Review: The Mountaintop by Paradox Players
by David Glen Robinson
The Mountaintop is an incredibly beautiful play by Katori Hall, and Austin is blessed by a production of it with two fantastically talented actors who arrive by convergent paths at Paradox Players of Austin's First Unitarian Universalist Church. The premise, simply, is the last night of Dr. Martin Luther King, Jr.’s life at room 306 in the Lorraine Motel in Memphis. The only other character in the play is the motel maid, Camae, played by Jasmin Garlic. John R. Christopher plays King. The play is co-directed by Rachelle Chery and Chelsea Manasseri.
A two-hour, two-act play with two characters and two directors somehow manages to condense MLK’s life and career into approximately six hours of elapsed story time in a motel room. Much of the credit goes to playwright Hall (The Mountaintop won the Olivier Award for Best New Play in 2010), but there’s plenty of brilliance here to spread around. There is no doubt that the play and its production are an homage to Martin Luther King, but the play avoids saintly mythologization in favor of a more personal look at his final hours. King enters his room at the Lorraine, where his team regularly stays, exhausted after a march and his Mountaintop speech. He checks the bed, lamp, and writing table for listening bugs. Just trying to relax while working on a new speech, King takes off his shoes and is offended by his own foot odor. He calls out of the door for Ralph Abernathy to bring him a pack of Pall Malls, “not those Winstons you smoke.” Abernathy never arrives. King gives a stream-of-consciousness monologue on his discontents, and tries out snippets of his new speech, “America is Going to Hell.” The speech does not come easily despite the clear evidence for the theme readily at hand. At last, King calls the front desk to reopen room service at the post-midnight hour and bring him a cup of coffee. Tea won’t do.
Soon King opens the door and Camae, in her powder-blue-and-white maid’s uniform, enters with King’s coffee. King asks her for a cigarette, and Camae magically produces a Pall Mall.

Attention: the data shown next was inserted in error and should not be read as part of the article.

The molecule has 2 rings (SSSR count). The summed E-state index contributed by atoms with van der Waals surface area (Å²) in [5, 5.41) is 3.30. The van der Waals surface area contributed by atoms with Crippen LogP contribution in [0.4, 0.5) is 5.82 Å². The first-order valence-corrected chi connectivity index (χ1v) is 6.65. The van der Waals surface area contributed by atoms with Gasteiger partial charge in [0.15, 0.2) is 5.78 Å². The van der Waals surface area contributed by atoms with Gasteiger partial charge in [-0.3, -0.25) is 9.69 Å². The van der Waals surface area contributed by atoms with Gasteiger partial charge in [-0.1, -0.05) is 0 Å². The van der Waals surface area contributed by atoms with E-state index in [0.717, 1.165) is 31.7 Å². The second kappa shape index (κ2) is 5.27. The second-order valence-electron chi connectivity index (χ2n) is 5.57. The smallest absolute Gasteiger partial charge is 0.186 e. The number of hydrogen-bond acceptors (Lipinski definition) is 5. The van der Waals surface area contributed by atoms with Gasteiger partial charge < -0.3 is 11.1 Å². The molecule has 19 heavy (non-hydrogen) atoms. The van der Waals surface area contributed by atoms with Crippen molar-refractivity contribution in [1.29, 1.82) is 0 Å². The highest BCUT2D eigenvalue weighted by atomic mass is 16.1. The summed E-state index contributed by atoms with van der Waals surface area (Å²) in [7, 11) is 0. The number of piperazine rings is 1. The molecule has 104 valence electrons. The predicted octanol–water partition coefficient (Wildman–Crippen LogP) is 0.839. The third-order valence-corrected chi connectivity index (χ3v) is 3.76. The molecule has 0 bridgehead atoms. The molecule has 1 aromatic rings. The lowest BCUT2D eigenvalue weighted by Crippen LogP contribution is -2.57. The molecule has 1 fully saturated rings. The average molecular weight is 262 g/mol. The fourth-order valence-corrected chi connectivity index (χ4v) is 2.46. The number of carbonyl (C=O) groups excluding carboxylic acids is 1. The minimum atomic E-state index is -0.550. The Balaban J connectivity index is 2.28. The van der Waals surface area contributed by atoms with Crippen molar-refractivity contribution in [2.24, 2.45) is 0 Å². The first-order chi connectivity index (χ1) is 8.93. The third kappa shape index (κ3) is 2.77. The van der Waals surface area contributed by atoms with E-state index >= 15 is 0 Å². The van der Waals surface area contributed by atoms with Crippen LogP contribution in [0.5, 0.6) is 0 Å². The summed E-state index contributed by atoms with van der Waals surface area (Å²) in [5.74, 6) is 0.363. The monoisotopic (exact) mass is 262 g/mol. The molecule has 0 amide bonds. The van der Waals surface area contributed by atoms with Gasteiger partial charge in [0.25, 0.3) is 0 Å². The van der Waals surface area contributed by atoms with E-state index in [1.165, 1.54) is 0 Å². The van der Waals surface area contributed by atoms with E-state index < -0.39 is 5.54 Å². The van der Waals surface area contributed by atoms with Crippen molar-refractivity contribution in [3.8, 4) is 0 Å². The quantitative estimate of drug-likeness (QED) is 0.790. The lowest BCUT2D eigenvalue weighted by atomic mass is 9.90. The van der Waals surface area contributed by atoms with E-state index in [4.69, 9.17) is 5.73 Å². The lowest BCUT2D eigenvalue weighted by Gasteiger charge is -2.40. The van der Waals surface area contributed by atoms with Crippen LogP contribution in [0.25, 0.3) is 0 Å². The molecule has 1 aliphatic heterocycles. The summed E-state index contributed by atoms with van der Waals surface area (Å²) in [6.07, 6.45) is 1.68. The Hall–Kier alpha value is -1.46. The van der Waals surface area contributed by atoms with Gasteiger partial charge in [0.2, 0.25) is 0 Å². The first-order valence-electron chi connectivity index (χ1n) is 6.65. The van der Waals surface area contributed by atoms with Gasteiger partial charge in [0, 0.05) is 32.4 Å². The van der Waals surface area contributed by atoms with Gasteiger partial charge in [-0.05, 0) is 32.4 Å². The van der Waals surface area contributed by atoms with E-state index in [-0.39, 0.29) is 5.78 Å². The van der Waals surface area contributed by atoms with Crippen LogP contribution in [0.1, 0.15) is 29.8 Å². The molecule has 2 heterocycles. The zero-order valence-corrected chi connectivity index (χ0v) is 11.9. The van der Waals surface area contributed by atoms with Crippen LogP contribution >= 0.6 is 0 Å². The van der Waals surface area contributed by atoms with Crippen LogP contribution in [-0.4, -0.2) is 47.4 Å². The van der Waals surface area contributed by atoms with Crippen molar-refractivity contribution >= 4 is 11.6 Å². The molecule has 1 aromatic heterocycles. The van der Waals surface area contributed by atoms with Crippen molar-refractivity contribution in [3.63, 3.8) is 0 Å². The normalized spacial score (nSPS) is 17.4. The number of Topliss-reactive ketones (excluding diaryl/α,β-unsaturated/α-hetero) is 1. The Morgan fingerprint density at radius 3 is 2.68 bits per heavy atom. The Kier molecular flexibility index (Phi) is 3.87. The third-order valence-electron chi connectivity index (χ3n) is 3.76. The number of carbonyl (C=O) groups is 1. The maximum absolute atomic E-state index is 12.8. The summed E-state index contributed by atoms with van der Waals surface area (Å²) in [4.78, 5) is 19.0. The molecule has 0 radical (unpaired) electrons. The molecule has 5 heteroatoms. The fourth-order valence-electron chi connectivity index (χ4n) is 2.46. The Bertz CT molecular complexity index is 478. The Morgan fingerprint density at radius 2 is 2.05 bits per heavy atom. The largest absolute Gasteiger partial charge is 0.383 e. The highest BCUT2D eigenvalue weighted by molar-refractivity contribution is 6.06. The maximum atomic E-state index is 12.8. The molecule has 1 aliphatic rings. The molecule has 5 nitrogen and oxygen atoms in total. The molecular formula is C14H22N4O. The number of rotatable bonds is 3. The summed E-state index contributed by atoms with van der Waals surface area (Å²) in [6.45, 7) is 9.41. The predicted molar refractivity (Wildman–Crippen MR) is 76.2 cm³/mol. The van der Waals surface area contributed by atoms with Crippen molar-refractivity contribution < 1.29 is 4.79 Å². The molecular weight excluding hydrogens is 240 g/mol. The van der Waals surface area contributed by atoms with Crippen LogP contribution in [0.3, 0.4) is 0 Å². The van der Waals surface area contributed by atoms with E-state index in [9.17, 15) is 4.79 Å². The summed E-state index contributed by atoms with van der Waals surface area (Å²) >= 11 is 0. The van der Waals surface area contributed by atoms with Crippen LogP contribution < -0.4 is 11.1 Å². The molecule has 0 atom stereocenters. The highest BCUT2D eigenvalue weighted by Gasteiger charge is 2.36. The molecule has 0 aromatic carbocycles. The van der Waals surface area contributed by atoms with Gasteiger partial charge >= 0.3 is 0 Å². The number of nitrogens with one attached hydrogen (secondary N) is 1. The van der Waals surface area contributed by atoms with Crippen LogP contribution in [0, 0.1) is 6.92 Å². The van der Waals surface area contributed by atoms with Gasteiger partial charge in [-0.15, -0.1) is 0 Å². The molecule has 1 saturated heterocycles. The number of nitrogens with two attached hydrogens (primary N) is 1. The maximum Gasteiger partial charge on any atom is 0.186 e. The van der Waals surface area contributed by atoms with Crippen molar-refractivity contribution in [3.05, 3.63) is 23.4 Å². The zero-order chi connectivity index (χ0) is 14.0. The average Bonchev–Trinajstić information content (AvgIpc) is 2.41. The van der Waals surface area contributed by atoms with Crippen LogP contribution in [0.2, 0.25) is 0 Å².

Directors Chery and Manasseri maintain a rapid pace through the dialogue-heavy scenes. Their staging is efficient and active, and it makes good use of the Paradox Players’ home base, the community hall of the Unitarian-Universalist Church on Grover Avenue. The design fields support the production smoothly, but this is an actor’s vehicle, and the directors’ casting is superb. John R. Christopher, a native Austinite, pursued his education in California and began his acting career there. He returned to Austin a few years back to appear in impressive productions such as The Brothers Size and It Is Magic. He conveys MLK’s sadness and the oppressive foreboding he suffered from the continual snarling death threats against him and his family. At the same time, MLK never lost his love of life and his visionary commitment to his movement. Conveying antonyms of character is an acting talent John Christopher seems to accomplish with little effort while playing MLK; such rare ability treads the pathway to memorable performances, and it showcases high talent. Kudos to John Christopher.
Jasmin Garlic has recently moved to Austin from the University of Houston by way of Blinn College in Brenham. Her relocations signal a very recent career shift from fine arts dance to acting. Her initial achievements are most auspicious. The character of Camae is an undereducated streetwise, Memphis street urchin full of good humor and fluid physicality whose foul language slips out thoughtlessly in front of “Preacher King,” leading to much backing and filling of humorous sorts. Garlic subtly reveals the foreshadowings of her character’s tragic backstory and spiritual destiny. Kudos to Garlic and playwright Hall.
The Mountaintop is well updated, its theology in keeping with the woke generation. God is a black female who checks in and insists that all use her pronoun “she.” MLK labors to adapt to the change. That is the least of the surprises late in the play. Just as King configured himself in the metaphoric robes of Moses in his Mountaintop speech, so King now looks over into Canaan’s land, a land flowing with milk and honey. It is a vision we can all share and attain. It is a vision we can all make real. The play’s lasting insight, however, is that the Death Angel is a spirit of transcendent beauty who knows us better than we ever knew ourselves. Who wouldn’t want to go?
A minor flaw worth noting: the video montage is projected on a curtain with folds as on window drapes. The folds break up the imagery so it passes too fast to capture visually. The video is also accompanied by a rap. Words and images mesh but rarely.
One would like to recommend The Mountaintop to all, but the foul language is off-putting. It would be embarrassing to sit near a child twelve years of age or younger. Of course, modern playwrights rejoin that foul cursing adds realism to any scene; that it is how people speak in the modern era. This reviewer rebuts that claim by saying that there was a world of Billingsgate in London and southern England in the nineteenth century, but Dickens, Jane Austen, the Bronte sisters, George Bernard Shaw and others refrained from elevating it to their pages; yet they captured the ideas, culture, sounds, and flavors of their times for all time.
The Mountaintop runs until March 8, 2020 at First Unitarian Universalist Church of Austin, 4700 Grover Avenue, central Austin, 78756.
February 21 - March 08, 2020
4700 Grover Avenue
Austin, TX, 78756
The Mountaintop opens Friday, February 21, 2020 and runs Fridays, & Saturdays at 8 PM and Sundays at 3 PM through March 8 at The First Unitarian Universalist Church at 4700 Grover St.
February 22 will be a fundraiser for Youth Rise Austin.